Young life cut short

By Wickham Boyle

A student from my daughter’s kindergarten class at P.S. 234 was murdered last Wednesday. This sentence is misleading because it makes you think that the boy killed was a current student at the elementary school down the street from me in Tribeca. It makes you think there was a murder of an innocent, sweet-faced boy just barely stepping into life. I want you to think just that.

In fact Matthew Hall, 18, was a sophomore at Hunter College. When Matt and my daughter were at P.S. 234, he had a crush on her. She just left, returning to Massachusetts while Matt Hall was buried yesterday. He was a sweet-faced, open-hearted, bright boy. Both Matt and my daughter were true sophomores, “wise fools” in that they believed the world could be changed by kids like them who saw beyond color lines, geography and hatred. Both Willy, my girl, and Matt worked at Refuse and Resist, both came from muti-racial homes and truly saw themselves as citizens of the world with a place at the table in Tribeca, Harlem, and far beyond. They were both studying Buddhism, politics and while my kid is a hip-hop deejay at Mount Holyoke, Matt’s love of music took him to meetings of the Zulu Nation where he had recently been appointed as Chairmen in charge of promoting peace and understanding, and condemning racism and hatred through hip hop.

There are many stories circulating about how Matt Hall was murdered, but a few facts are incontrovertible. He was shot in the back of the head, he was shot Uptown in Harlem leaving a Zulu Nation meeting. He was brought back Downtown to the Village for his funeral.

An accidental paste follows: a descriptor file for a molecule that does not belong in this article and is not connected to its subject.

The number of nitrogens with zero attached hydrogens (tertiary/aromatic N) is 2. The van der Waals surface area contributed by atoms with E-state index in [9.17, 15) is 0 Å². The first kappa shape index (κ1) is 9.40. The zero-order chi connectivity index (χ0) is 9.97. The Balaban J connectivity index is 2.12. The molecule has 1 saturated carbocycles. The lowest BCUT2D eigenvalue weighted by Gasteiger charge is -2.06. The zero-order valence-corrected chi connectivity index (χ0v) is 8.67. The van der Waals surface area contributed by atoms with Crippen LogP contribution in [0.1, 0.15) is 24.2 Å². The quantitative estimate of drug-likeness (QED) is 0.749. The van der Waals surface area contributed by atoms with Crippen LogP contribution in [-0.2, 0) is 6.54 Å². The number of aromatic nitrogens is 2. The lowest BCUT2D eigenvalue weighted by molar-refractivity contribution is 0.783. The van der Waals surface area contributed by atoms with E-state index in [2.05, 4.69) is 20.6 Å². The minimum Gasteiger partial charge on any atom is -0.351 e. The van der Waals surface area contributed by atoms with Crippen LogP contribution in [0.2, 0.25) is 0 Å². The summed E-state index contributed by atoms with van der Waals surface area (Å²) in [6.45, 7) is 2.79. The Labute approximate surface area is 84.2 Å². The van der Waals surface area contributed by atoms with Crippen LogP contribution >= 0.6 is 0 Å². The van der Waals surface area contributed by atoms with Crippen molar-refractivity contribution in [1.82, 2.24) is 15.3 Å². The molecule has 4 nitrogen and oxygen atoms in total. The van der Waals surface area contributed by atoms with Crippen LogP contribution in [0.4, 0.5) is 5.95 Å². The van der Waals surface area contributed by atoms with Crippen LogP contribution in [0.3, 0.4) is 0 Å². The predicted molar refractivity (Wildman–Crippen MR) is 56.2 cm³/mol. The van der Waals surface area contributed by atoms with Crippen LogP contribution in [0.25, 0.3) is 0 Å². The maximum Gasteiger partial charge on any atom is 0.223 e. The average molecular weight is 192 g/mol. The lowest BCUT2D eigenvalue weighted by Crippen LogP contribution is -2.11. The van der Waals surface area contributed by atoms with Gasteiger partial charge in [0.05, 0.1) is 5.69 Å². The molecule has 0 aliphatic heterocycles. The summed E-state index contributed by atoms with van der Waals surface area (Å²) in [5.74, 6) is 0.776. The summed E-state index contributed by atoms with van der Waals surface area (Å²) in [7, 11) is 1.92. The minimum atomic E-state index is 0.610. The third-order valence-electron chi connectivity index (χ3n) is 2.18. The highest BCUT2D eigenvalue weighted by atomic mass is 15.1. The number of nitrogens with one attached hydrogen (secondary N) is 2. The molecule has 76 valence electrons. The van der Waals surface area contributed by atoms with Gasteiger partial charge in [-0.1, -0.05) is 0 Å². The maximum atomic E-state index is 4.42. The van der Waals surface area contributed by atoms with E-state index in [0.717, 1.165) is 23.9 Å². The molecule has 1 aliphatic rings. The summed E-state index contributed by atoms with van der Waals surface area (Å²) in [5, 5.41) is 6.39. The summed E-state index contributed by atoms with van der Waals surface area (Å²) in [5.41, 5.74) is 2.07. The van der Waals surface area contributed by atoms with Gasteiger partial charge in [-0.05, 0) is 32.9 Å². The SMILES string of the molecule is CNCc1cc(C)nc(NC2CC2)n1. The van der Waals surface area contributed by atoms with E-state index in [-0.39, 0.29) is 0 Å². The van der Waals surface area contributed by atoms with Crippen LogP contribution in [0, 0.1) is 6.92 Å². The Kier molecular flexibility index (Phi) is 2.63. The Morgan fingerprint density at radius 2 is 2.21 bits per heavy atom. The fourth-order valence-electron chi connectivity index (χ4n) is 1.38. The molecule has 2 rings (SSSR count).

The police are still trying to figure out if this was a case of mistaken identity, an unlucky person caught in a cross fire or a targeted murder. Does it make a different? Certainly not to his parents, to his friends, colleagues and professors who crammed the Holy Apostle Episcopal Church on Sunday. But my daughter was saying between gut wrenching sobs, that this murder is all the more tragic because it reinforces stereo types about kids from Downtown going Uptown. Willy said, “Kids are told, ‘Don’t go there it’s dangerous”, this attitude doesn’t promote a sense that all the city, all the world is an open heart waiting for you to visit, learn and be a part of it.”

She’s right. It does make me think twice that maybe some kids, some people whether they are mixed race, white or any color are not seen as of a place and therefore more vulnerable. Or did Matt get murdered as one of the rumors has it for bringing a white student to the Zulu Nation meeting? At the funeral, the members of the Zulu Nation made a plea for the killer to come forward and Hunter College has posted a reward. But if we learn why this shining star was killed will that help us and our kids make different or better decisions?

All of us remember the exact moment when one of our own generation dies. My neighbor upstairs recalls a 15-year-old who, as she said, either fell or was pushed from the George Washington Bridge. I recall a troubled 17-year-old, a boy who had a crush on me, driving his car at full speed into a brick wall. They later found a suicide note. He was seventeen. When a compatriot is murdered in a city, in neighborhoods where you roam so freely, where your paths cross from schools, to work, to parties it has to unravel the carefully constructed sense of security that has been woven around you for years.

Is there a way to warn kids that evil is all around us without making them paranoid and unable to trust or venture forth? Is that one of the daunting jobs of adulthood? Perhaps safety is a salve you have to apply to yourself, carefully soothing the raw spots with the unguent of belief in the over-arching goodness to be found in all of us, Uptown, Downtown and beyond.